USA TODAY US Edition
FCC weighs ways to end cable box rental rip-off
Once, all you needed to get every available TV channel was an antenna. Then came cable, and except for premium channels, all you usually had to do was run a wire from the set to the wall. Over time, though, cable companies digitized their signals, which meant you had to have a set-top box to watch just about anything.
That turns out to have been a lucrative development for the cable industry. In addition to charging for channels, companies now lease set-top boxes to an estimated 99% of their customers for an average of more than $230 a year per household. Total revenue to the industry: almost $20 billion a year, according to Sens. Edward Markey, D-Mass., and Richard Blumenthal, D-Conn., who say consumers deserve better.
The state of set-top boxes is almost as onerous and anti-competitive as it was when the only way you could get a telephone was to rent it from “Ma Bell” — the AT&T telephone monopoly that forbade customers from connecting anything but its devices to telephone lines. Then came the Federal Communications Commission’s 1968 Carterfone ruling, which eventually let consumers buy their own phones and triggered an explosion of innovation.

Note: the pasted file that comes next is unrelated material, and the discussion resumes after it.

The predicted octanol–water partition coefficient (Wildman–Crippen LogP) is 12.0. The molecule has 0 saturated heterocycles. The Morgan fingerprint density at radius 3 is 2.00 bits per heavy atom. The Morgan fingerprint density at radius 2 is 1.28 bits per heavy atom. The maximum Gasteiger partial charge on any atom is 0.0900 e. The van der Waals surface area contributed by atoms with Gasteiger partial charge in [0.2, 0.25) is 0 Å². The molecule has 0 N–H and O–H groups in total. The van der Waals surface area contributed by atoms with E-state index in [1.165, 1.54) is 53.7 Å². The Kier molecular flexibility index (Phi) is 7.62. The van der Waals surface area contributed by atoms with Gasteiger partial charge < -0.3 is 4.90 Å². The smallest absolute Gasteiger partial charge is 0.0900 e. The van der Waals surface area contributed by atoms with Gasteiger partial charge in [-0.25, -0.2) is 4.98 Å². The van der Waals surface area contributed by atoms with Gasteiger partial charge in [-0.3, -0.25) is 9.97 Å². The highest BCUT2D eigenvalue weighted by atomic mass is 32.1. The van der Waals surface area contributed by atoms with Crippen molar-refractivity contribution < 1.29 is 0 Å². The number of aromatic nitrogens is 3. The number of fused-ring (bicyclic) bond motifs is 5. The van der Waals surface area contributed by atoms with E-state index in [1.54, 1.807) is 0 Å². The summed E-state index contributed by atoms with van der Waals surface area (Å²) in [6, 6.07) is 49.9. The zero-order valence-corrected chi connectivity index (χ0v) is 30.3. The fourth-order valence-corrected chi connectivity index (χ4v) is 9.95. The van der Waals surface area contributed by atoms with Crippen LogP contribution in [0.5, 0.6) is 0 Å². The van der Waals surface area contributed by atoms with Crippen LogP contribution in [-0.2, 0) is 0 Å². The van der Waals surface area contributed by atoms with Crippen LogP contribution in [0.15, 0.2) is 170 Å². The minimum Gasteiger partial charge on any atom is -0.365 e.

That’s what the FCC thought it was doing in 1998 when it responded to a congressional mandate for better set-top boxes by requiring cable operators to make available “cable cards” that consumers could install in third-party boxes they bought themselves. While that can work, some cable companies fought it by charging monthly rental fees for the cards and making installation grueling — “waterboarding meets the DMV,” complained one consumer website.
Nor do companies do much to advertise the option, a key reason why only 1% of customers buy their own boxes. The industry “totally undermined and failed to support” the cable-card experiment, says John Bergmayer, a senior staff attorney with Public Knowledge, which has been bat- tling the cable industry to open the market for better boxes.
The FCC has an opportunity to open the way for better devices, and it should. The agency is considering competing recommendations from a working group.
Ideally, you should be able to buy a cutting-edge set-top box for a reasonable price that would run rings around what you can lease from your cable provider. It would give you not just the cable channels you pay for, but also any other services you subscribe to (Netflix, Amazon, Hulu, etc.), plus Internet content, all in the same box (or built into your TV), and in an easily searchable grid not controlled by the cable provider.
Such a device might also consume far less electricity than today’s boxes, which run even when they’re turned off and are second only to air conditioners as some homes’ biggest energy drain.
To make this possible, the FCC would have to require the cable industry to provide a feed that would work on all sorts of thirdparty boxes. Unsurprisingly, the industry says that’s too complicated and too onerous. The real reason seems to be that it would threaten cable providers’ gravy train of rental income and their control of how their customers watch TV — reasons the FCC would do well to look past as it seeks the best outcome for consumers.